The government of Iran said on Monday that it would recommence compliance with the 2015 Joint Comprehensive Plan of Action (JCPOA) nuclear agreement within an hour of the US doing the same, The Guardian reported on Monday.
President Hassan Rouhani clarified that he was facing increased pressure from the current Trump administration due to new sanctions against two Iranian officials over alleged ties to the kidnapping of an ex-FBI agent.
Rouhani said he would not be prepared to make any changes to the deal, or any add any restrictions on Iran’s existing ballistic missile apparatus.
Addressing the execution of Iranian opposition figure and journalist Ruhollah Zam for "Corruption on Earth", the president said that European countries “have the right to comment, but Zam was executed upon a court’s ruling”. He said that the Iranian judiciary was independent and that the move is unlikely to harm "Iran-Europe relations".
Rouhani also criticised internal opposition, claiming that certain elements in Iran were willing to see US sanctions maintained on the Islamic republic for another five years.
The comments, indicating a desire to see crippling US sanctions relieved, come ahead of a meeting of the joint commission on Wednesday - the body involving the existing signatories of the nuclear deal.
It would present the first opportunity for Iran and the European powers – France, Germany, and the UK – to consider a path for a US return to involvement in the agreement under a presumptive future Joe Biden administration.
However, Iran has been subject to accusations on Monday for the presumed death of retired FBI agent Robert Levinson, who disappeared in 2007 while on Iran’s Kish Island.
“Senior Iranian officials authorised Levinson’s abduction and detention and launched a disinformation campaign to deflect blame from the regime”, alleged US Secretary of State Mike Pompeo in a statement.
The US also announced the introduction of sanctions on the two Iranian intelligence officers who Washington believes are responsible for Levinson’s abduction.
Calming tensions between the Islamic republic and the EU were also stalled due to Zam's execution on Saturday, which was condemned by major European powers.
The move saw the suspension of a three-day international conference on economic partnership promotion between Europe and Iran, as four EU envoys in Tehran who were set to address the conference withdrew in protest, describing the punishment as a barbaric execution. It was also denounced by Jake Sullivan - Joe Biden’s national security adviser nominee.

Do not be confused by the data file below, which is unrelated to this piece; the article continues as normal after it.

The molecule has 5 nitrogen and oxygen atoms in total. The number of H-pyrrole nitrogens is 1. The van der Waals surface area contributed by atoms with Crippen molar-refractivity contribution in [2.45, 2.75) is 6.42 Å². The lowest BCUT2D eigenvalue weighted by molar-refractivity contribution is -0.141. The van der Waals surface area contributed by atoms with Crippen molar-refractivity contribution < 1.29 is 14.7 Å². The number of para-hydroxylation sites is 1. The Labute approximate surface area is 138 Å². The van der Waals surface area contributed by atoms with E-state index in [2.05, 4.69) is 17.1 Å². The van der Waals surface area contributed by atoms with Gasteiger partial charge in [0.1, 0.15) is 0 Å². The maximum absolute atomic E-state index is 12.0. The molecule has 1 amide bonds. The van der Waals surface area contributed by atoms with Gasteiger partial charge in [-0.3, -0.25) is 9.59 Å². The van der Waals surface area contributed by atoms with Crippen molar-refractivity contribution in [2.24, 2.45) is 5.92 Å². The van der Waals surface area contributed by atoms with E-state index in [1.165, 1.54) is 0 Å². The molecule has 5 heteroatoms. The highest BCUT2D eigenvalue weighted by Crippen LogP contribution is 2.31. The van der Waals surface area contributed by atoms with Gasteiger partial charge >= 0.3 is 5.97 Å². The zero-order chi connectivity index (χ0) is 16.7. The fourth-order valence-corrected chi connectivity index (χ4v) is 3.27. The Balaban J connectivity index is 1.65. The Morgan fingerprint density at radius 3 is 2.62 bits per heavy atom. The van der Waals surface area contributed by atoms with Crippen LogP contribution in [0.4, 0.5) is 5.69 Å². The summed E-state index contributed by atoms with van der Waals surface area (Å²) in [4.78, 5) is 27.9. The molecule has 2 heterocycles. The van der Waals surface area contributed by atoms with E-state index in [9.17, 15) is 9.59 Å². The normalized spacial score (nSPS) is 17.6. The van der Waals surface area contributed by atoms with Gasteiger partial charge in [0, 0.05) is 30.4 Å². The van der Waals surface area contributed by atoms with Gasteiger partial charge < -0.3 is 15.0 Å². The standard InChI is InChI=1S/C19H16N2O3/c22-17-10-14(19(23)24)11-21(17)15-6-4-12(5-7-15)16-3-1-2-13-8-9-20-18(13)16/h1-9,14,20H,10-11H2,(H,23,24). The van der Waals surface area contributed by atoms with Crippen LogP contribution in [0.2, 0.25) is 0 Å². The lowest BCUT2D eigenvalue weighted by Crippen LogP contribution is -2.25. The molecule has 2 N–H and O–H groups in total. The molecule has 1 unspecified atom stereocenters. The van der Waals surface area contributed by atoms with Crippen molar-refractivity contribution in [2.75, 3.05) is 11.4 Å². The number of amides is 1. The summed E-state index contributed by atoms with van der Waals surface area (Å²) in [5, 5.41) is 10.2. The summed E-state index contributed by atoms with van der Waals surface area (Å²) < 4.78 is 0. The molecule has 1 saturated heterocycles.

Some considered the execution to be an attempt by Iran's so-called 'hardliners' to sabotage any potential reconciliation.
The Iranian government did not see Zam as a journalist but rather as an instigator of street protests in 2017. According to The Guardian, Iran’s Islamic Revolutionary Guard Corps (IRGC) claimed last week that Zam had been captured in Iraq before being brought to Iran.
The US secretary of state slammed the execution as “unjust" and "barbaric”.
“Zam exposed the brutality and corruption of the regime, which has killed or arrested more than 860 journalists in its 41-year reign of terror", Pompeo tweeted.
Biden, who oversaw the formation of the JCPOA as vice president to US President Barack Obama, has stressed that he wants to pursue as lifting of sanctions, hoping to see Iran comply with its obligations to restrict the development of nuclear material, and the US re-sign the JCPOA.
The Trump administration unilaterally withdrew from the nuclear deal in 2018, claiming that it was "unfair" to the United States and that Iran was in breach of its enrichment restrictions, despite analysis from within the US government and the EU confirming a total compliance on the part of Tehran.